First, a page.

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Can anyone help identify which '80s VHS camera was used to film this?


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#1 Alex Marin

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Posted 08 March 2015 - 05:36 PM

Hello everyone! Can anyone help me to recognise which type/brand of 80s VHS camera was used to film this? The only clue is of course the way the clock/date are displayed on screen. Thanks in advance. Alex Marin alexjoy4ever@yahoo.com

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#2 Sebastien Scandiuzzi

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Posted 08 March 2015 - 08:01 PM

I couldn't find much other then its a Romanian Television station TVR (Televiziunea Română) and they broadcast in 4:3 and 16:9 (576i, SDTV) but nothing about camera brand or model. 


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#3 Alex Marin

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Posted 09 March 2015 - 02:11 AM

First of all thanks for your prompt answer. I know that it's from Romanian station TV, in fact that is the archive logo where the footage came from. The main issue here is how the cam displayed the date/clock on screen and how the characters look like, in order to identify it. It is strange a little bit due to the fact that it displays first the date and then the clock. Thanks anyway, and wait other oppinions. Maybe we can solve the mistery. Alex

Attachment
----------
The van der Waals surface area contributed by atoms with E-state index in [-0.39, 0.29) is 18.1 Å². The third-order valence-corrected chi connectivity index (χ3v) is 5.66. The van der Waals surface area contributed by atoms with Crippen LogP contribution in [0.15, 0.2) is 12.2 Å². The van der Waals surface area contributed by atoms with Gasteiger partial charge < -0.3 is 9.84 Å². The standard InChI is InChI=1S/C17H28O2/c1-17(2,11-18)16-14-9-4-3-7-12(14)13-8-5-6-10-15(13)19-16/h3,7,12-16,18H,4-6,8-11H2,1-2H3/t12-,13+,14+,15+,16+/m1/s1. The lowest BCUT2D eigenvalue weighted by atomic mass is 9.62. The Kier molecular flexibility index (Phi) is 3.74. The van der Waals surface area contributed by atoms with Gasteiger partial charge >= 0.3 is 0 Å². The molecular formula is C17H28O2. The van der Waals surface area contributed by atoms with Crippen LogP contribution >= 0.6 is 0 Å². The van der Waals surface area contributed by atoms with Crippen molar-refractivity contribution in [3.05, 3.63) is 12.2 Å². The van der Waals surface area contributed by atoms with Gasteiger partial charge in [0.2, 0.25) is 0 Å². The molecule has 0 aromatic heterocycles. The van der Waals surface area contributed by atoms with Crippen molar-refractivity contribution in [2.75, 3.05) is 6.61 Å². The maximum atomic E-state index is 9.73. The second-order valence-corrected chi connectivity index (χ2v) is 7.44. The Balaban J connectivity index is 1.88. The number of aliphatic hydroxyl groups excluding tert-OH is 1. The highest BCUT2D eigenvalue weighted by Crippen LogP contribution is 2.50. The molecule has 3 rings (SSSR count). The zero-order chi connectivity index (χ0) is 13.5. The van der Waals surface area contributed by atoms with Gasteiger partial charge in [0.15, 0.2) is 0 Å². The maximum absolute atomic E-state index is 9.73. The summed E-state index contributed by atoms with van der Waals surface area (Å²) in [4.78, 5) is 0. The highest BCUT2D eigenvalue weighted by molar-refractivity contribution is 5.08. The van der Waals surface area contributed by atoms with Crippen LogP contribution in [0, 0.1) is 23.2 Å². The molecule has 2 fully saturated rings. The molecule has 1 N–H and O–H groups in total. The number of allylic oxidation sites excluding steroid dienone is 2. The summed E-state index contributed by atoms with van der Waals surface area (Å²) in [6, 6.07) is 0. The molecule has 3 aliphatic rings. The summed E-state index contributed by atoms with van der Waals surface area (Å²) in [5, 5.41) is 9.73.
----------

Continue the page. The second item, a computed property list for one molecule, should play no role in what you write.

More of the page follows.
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#4 Kenny N Suleimanagich

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Posted 09 March 2015 - 08:29 AM

Would it be easier to call the TV station and ask what cameras they were using in December 1989? Assuming that this was a staff cameraman, that might help you narrow your search. I'd start by calling around and finding names of people shooting for them during the revolution. Then you could reach out to them, too. 


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#5 Alex Marin

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Posted 09 March 2015 - 08:44 AM